... Give up evil and develop merit - give up the negative and develop what is positive. Developing merit, remain above merit. Remain above merit and demerit, above good and evil. Keep on practicing with a mind that is giving up, letting go and getting free. It's the same no matter what you are doing: if you do it with a mind of letting go, then it is a cause for realizing Nibbāna. Free of desire, free of defilement, free of craving, then it all merges with the path, meaning Noble Truth, meaning saccadhamma. It is the four Noble Truths, having the wisdom that knows tanhā, which is the source of dukkha. Kāmatanhā, bhavatanhā, vibhavatanhā (sensual desire, desire for becoming, desire not to be): these are the origination, the source. If you go there, if you are wishing for anything or wanting to be anything, you are nourishing dukkha, bringing dukkha into existence, because this is what gives birth to dukkha. These are the causes. If we create the causes of dukkha, then dukkha will come about. The cause is vibhavatanhā: this restless, anxious craving. One becomes a slave to desire and creates all sorts of kamma and wrongdoing because of it, and thus suffering is born. Simply speaking, dukkha is the child of desire. Desire is the parent of dukkha. When there are parents, dukkha can be born. When there are no parents, dukkha cannot come about - there will be no offspring. ...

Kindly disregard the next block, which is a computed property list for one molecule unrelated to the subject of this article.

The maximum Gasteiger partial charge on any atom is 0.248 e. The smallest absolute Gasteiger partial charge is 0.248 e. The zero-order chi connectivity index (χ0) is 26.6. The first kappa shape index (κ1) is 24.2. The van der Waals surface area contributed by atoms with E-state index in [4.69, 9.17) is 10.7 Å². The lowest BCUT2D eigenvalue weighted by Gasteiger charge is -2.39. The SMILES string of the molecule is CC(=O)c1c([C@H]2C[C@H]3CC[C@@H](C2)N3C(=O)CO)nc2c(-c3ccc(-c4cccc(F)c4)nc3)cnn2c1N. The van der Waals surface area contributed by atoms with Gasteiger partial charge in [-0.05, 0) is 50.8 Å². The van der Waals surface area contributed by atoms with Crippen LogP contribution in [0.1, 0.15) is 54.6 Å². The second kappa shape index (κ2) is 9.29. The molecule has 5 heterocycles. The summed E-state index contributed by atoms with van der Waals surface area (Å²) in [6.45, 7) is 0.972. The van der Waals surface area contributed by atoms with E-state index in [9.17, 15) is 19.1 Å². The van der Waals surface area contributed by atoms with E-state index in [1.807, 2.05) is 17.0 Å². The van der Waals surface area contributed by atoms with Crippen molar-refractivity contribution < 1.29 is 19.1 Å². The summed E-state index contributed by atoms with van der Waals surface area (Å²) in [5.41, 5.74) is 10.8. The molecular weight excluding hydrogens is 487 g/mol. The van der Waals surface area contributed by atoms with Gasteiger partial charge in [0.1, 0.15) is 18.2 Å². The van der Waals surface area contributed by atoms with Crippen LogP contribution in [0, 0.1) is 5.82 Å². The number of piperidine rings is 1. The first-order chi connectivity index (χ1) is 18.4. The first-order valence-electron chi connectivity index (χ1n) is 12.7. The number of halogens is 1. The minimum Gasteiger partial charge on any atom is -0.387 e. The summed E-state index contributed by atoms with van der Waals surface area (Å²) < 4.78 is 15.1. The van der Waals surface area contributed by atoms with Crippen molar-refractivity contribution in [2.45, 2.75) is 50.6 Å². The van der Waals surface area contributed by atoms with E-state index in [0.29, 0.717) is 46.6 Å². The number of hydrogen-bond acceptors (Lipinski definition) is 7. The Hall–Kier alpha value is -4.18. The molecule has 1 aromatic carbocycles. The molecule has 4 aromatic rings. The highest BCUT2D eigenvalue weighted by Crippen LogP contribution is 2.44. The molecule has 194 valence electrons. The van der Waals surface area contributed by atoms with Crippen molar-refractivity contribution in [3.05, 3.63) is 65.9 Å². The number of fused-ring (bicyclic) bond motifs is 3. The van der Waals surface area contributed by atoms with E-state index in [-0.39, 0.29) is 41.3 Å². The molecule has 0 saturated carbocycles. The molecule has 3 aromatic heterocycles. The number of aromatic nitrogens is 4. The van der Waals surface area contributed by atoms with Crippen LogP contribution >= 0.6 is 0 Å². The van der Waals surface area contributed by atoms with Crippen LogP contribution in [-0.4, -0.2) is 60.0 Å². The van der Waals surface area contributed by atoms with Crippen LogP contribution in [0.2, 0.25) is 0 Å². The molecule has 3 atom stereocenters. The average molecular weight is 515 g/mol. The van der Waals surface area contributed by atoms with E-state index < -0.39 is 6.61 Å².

The entire article is available at: About Being Careful – A Dhammatalk by Ajahn Chah

 


As a bee without harming the flower, its colour or scent, flies away, collecting only the honey, even so should the sage wander in the village.

Dhammapada 4:6

 

The Dhammapada - a source of inspiration

We have selected a few meaningful verses from the Dhammapada as a source of inspiration on our home page. For more insight on the occasions when these verses were first spoken by the Lord Buddha, check this site, The Dhammapada: Verses and Stories. Once you are aware of the occasion for each of these concise, meaningful lessons you will surely find greater benefit in studying them daily.

How fortunate we might be

Every day, and in every moment of each and every day, we are fortunate to have this valuable opportunity. Which opportunity? The rare chance to be aware of and to carefully follow the path and practice that the Buddha discovered and delivered to us.

The times we are in now may appear to be difficult but we should take a moment to consider the cycle of cause and effect that has been in motion throughout time. This lifetime, this human birth, is a treasure we have earned in the past and it should be carefully guarded in the present.